Jewell M. Williams, an activist for Native American issues and longtime lobbyist for Native American healthcare, has died. She was 82.
Mrs. Williams, known by many as “Mom” and “Gram,” came to the San Joaquin Valley in 1957 with her husband, David. She died May 29.
“All her friends called her ‘Mom,’ ” said her daughter, Myrna Medicine Horse. “People remember her unconditional love for everybody.”
Those who knew Mrs. Williams remember her solid silver hair and her pride in her people, the Crow Tribe of southeastern Montana. She spoke the Crow language and participated in the Sun Dance ceremonies, intense periods of fasting, praying and dancing that lasted three to four days.
Mrs. Williams’ daughter said the purpose of the fasting and prayer were to sacrifice personal comfort for those who are sick or facing surgery. Her mother structured her life similarly to the ceremonial sacrifices.
Mrs. Williams was a fierce advocate who volunteered tirelessly for underprivileged people in the Fresno area.
“She was always volunteering,” Medicine Horse said. “She never hesitated to help.”
Her legacy of volunteer work and advocacy had humble beginnings at West Park Elementary School in Fresno, where she worked as a homeroom aide. There, she kick-started a breakfast program that continues today. She also realized many of her students attended school temporarily – until they had to work in the fields with their families.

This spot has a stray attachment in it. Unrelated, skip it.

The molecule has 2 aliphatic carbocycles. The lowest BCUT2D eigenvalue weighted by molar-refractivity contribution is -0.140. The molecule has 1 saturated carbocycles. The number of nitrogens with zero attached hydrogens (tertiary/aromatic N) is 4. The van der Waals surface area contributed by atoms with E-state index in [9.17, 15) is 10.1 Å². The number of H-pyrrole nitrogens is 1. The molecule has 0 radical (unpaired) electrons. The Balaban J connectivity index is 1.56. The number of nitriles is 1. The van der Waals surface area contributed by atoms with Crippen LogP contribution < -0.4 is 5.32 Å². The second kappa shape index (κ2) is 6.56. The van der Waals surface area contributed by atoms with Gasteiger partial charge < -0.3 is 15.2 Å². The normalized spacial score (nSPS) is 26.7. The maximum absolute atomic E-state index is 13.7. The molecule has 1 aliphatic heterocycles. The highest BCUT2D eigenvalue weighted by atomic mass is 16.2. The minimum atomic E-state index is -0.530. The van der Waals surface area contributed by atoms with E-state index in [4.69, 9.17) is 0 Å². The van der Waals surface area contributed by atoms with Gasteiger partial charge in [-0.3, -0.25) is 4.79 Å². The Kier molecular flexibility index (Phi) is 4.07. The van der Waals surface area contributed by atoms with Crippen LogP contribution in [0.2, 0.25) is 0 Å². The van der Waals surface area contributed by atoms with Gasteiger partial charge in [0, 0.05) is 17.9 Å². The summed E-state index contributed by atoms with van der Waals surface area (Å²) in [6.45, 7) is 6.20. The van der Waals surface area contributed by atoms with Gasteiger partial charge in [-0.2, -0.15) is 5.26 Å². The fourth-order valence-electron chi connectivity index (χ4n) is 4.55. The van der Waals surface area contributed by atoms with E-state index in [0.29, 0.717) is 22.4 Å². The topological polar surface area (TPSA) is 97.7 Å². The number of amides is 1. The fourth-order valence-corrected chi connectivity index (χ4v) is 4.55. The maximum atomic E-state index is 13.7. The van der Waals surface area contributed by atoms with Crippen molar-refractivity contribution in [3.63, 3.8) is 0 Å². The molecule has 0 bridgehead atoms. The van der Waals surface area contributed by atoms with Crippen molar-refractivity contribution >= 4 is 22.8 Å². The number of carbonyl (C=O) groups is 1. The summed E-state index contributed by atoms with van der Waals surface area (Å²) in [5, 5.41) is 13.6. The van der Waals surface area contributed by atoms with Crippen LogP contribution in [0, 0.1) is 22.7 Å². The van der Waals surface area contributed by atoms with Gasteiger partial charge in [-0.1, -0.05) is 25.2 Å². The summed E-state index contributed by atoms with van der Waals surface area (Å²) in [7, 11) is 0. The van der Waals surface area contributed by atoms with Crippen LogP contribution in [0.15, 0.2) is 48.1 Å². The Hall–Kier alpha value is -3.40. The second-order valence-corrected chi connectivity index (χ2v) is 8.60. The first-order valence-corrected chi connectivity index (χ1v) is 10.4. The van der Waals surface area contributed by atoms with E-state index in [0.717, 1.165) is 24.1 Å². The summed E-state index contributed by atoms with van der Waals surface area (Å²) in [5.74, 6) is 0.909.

She was always volunteering. She never hesitated to help.
Myrna Medicine Horse, daughter
As she helped teach her students to read, she learned that many of them did not have access to adequate health care. In 1981, she became involved with Sequoia Community Health Foundation, a 2-year-old clinic dedicated to serving the under-served, after her son became one of its first patients. The foundation later became Clinica Sierra Vista, but retained its mission statement. She served on the board and held various positions from 1981-2008.
Virgie Armenta, executive secretary with Clinica Sierra Vista, had served with Mrs. Williams on the board since 1985. She remembers that Mrs. Williams rarely missed board meetings and voiced her opinions frequently.
“She really cared about the community,” Armenta said. “She was a great participator: If there was something she didn’t agree with, she let us know.”
Mrs. Williams also dedicated herself to serving and working with Native Americans. She and her husband often visited Native American inmates at Avenal State Prison in Kings County. They would talk to inmates and give them homemade food.
She was well known among members of the Mono and Chukchansi tribes. Medicine Horse said her mother fasted with them in their sweat lodges, and they considered her a respected elder.
She was instrumental in bringing the organized powwow to Fresno State, an ongoing tradition of 25 years.
Mrs. Williams’ body will be flown to Crow Agency, Montana for a traditional Crow funeral and burial scheduled for Saturday
Jewell M. Williams
Born: Dec. 15, 1933
Died: May 29, 2016
Occupation: Community activist
Survivors: Daughter Myrna Medicine Horse of Wyola, Montana; sons Gregory and Ryland of Fresno; son Darin of Clovis; and eight grandchildren.
Services: Fresno services were held June 8. Her body will be flown to Crow Agency, Montana for a traditional Crow funeral and burial Saturday.